I need to generate all "ordered subsets" (apologies if I'm not using correct mathematical terminology) of a sequence in Python, with omitted elements replaced with `None`

.Given `[1, 2]`

, I want `[(1, 2), (1, None), (None, 2), (None, None)]`

. Each "ordered subset" should have the property that at each position, it is either exactly the same element as in the seed sequence, or it is `None`

.

I can fairly easily generate subsets with omitted elements missing with the following:

```
from itertools import combinations
for length in xrange(len(items), 0, -1):
for combination in combinations(items, length):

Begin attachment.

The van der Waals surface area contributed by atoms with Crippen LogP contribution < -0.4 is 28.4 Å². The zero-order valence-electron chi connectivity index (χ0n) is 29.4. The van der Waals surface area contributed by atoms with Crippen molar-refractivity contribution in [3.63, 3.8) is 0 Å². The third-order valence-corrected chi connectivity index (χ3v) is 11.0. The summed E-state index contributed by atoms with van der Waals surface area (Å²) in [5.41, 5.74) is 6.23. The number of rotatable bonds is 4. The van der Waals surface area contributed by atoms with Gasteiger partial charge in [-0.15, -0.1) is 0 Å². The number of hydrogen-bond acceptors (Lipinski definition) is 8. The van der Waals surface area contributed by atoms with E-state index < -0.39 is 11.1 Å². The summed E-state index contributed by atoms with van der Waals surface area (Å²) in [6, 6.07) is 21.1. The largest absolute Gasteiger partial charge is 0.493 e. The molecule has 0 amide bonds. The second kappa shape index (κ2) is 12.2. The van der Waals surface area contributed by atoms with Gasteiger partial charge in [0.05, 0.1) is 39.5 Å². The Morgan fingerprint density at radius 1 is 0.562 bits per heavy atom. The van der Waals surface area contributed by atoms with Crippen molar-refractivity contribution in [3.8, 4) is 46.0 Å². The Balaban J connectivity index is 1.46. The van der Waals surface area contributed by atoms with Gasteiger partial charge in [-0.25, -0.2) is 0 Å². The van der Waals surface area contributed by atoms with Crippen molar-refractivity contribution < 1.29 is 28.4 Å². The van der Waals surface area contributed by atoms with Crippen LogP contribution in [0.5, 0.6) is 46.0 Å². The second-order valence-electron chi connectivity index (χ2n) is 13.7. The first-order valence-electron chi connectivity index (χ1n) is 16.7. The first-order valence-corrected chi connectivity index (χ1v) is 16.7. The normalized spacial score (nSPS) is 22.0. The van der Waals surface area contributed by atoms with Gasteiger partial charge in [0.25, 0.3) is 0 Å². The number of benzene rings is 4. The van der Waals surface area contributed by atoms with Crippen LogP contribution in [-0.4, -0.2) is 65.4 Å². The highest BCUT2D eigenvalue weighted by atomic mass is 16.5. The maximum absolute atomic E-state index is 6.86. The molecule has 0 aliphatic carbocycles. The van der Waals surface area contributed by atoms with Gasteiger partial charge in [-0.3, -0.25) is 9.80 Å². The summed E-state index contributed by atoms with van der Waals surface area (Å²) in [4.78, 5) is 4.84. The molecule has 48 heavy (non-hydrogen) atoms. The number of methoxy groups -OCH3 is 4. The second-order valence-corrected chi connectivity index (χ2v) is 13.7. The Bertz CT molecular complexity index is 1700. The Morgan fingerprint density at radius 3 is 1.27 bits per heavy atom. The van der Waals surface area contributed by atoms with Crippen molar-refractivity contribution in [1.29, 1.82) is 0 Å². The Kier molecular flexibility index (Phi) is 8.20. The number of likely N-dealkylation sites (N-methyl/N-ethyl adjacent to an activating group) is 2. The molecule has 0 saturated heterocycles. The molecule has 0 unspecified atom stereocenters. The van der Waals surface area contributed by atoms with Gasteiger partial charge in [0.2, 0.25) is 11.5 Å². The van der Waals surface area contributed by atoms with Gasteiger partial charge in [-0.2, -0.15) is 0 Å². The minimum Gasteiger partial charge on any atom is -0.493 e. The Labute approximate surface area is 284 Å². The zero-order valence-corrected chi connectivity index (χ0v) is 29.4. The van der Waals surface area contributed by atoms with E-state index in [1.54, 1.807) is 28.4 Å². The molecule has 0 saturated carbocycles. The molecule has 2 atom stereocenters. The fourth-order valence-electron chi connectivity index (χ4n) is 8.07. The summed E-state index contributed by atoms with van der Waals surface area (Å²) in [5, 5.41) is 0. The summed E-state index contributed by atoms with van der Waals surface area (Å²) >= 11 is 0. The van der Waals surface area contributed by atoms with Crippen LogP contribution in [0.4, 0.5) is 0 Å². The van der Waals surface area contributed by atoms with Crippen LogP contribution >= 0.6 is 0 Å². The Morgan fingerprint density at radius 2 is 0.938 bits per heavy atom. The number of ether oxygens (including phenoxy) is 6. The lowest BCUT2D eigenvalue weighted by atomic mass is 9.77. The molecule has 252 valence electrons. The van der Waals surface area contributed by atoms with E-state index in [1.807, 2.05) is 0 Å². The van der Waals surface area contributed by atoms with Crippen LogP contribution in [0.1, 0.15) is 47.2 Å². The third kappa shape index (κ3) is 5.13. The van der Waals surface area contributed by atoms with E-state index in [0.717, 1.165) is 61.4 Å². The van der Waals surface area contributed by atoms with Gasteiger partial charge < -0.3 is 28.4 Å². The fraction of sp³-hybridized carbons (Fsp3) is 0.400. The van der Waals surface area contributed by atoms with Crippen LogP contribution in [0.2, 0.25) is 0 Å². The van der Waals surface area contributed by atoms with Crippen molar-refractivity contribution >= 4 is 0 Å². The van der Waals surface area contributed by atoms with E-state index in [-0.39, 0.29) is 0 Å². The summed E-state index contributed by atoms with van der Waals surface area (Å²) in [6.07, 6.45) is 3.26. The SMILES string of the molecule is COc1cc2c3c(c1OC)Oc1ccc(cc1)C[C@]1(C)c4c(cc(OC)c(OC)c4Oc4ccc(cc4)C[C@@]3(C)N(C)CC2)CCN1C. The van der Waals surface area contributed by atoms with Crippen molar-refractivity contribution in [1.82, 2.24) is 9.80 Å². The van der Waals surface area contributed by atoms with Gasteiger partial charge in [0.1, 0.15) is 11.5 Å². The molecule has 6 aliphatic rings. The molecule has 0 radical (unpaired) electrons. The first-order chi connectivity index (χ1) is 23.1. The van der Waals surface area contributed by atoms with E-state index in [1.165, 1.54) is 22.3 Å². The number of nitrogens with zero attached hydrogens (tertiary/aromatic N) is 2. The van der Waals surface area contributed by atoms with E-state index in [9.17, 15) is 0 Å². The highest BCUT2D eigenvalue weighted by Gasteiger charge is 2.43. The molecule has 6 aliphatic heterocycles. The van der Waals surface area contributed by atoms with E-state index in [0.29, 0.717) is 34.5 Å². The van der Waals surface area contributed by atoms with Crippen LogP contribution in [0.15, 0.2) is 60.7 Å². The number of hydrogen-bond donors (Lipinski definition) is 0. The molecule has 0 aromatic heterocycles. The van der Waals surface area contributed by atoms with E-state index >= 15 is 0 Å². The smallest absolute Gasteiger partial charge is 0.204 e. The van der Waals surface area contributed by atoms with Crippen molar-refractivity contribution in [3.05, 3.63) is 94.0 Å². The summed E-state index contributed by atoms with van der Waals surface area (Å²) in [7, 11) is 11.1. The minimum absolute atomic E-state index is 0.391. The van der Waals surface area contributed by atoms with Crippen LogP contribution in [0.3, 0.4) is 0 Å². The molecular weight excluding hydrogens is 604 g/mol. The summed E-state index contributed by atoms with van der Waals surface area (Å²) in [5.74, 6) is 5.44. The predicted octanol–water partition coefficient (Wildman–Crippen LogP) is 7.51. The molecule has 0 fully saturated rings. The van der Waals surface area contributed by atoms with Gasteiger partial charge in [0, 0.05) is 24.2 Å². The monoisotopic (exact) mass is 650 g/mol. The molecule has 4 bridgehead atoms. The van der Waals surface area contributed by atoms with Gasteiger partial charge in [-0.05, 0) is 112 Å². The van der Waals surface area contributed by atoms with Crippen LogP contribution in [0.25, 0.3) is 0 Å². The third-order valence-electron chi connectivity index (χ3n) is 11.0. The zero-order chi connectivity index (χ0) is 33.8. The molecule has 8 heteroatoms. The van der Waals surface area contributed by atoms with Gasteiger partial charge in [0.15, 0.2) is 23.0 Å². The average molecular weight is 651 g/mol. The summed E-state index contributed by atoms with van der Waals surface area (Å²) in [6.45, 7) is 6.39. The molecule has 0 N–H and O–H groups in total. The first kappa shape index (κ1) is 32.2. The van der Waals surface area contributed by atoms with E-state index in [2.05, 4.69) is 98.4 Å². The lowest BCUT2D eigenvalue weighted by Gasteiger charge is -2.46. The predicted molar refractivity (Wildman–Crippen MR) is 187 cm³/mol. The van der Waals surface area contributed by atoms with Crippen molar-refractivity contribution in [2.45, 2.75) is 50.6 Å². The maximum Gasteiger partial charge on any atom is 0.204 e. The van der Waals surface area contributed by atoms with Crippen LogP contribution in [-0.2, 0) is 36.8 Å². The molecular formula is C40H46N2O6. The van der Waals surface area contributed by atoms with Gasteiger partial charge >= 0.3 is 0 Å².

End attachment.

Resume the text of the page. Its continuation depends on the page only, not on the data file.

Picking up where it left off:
yield combination
```

I can't figure out what the most effective way of reconstructing the missing elements, would be though. My first thought is to do something like this:

```
from itertools import combinations
indexes = range(len(items))
for length in xrange(len(items), 0, -1):
for combination in combinations(indexes, length):
yield tuple(items[i] if i in combination else None for i in indexes)
```

Just wondering if anyone can spot any obvious deficiencies in this, or if there's a more efficient solution I've missed. (Note that the `items`

will be a fairly short list, typically under 10 elements, so I am not concerned about the O(N) search of "combination" in the inner loop).